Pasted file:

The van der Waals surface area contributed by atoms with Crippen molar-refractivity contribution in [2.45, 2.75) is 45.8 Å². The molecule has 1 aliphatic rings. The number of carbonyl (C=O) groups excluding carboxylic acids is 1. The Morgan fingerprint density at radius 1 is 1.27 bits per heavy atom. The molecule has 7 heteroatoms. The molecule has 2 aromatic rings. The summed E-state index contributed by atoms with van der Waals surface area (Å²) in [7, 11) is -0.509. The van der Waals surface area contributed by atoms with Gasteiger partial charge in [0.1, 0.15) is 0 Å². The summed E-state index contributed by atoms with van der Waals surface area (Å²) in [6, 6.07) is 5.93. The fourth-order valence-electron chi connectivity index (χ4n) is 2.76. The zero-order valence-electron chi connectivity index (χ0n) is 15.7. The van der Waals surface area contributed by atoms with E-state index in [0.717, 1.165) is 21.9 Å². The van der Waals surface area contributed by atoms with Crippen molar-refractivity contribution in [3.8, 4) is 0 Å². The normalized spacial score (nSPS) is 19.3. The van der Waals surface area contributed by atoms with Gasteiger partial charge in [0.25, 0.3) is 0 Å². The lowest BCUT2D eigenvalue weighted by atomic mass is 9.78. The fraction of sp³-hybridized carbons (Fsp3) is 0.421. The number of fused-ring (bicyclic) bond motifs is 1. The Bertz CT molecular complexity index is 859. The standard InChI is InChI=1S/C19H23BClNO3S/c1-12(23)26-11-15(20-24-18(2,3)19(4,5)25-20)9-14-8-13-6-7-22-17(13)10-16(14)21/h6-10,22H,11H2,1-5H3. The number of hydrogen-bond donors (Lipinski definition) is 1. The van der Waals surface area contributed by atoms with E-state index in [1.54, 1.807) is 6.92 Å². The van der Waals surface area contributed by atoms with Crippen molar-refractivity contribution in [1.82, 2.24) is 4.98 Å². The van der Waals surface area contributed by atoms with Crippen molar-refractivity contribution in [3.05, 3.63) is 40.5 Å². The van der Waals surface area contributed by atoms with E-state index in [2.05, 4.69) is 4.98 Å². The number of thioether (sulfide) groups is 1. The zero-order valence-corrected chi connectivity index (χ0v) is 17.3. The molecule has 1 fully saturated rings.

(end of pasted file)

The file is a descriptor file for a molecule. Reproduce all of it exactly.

The van der Waals surface area contributed by atoms with Crippen molar-refractivity contribution in [2.45, 2.75) is 45.8 Å². The molecule has 1 aliphatic rings. The number of carbonyl (C=O) groups excluding carboxylic acids is 1. The Morgan fingerprint density at radius 1 is 1.27 bits per heavy atom. The molecule has 7 heteroatoms. The molecule has 2 aromatic rings. The summed E-state index contributed by atoms with van der Waals surface area (Å²) in [7, 11) is -0.509. The van der Waals surface area contributed by atoms with Gasteiger partial charge in [0.1, 0.15) is 0 Å². The summed E-state index contributed by atoms with van der Waals surface area (Å²) in [6, 6.07) is 5.93. The fourth-order valence-electron chi connectivity index (χ4n) is 2.76. The zero-order valence-electron chi connectivity index (χ0n) is 15.7. The van der Waals surface area contributed by atoms with E-state index in [0.717, 1.165) is 21.9 Å². The van der Waals surface area contributed by atoms with Crippen molar-refractivity contribution in [3.8, 4) is 0 Å². The normalized spacial score (nSPS) is 19.3. The van der Waals surface area contributed by atoms with Gasteiger partial charge in [0.25, 0.3) is 0 Å². The lowest BCUT2D eigenvalue weighted by atomic mass is 9.78. The fraction of sp³-hybridized carbons (Fsp3) is 0.421. The number of fused-ring (bicyclic) bond motifs is 1. The Bertz CT molecular complexity index is 859. The standard InChI is InChI=1S/C19H23BClNO3S/c1-12(23)26-11-15(20-24-18(2,3)19(4,5)25-20)9-14-8-13-6-7-22-17(13)10-16(14)21/h6-10,22H,11H2,1-5H3. The number of hydrogen-bond donors (Lipinski definition) is 1. The van der Waals surface area contributed by atoms with E-state index in [1.54, 1.807) is 6.92 Å². The van der Waals surface area contributed by atoms with Crippen molar-refractivity contribution in [1.82, 2.24) is 4.98 Å². The van der Waals surface area contributed by atoms with Crippen molar-refractivity contribution in [3.05, 3.63) is 40.5 Å². The van der Waals surface area contributed by atoms with E-state index in [2.05, 4.69) is 4.98 Å². The number of thioether (sulfide) groups is 1. The zero-order valence-corrected chi connectivity index (χ0v) is 17.3. The molecule has 1 fully saturated rings.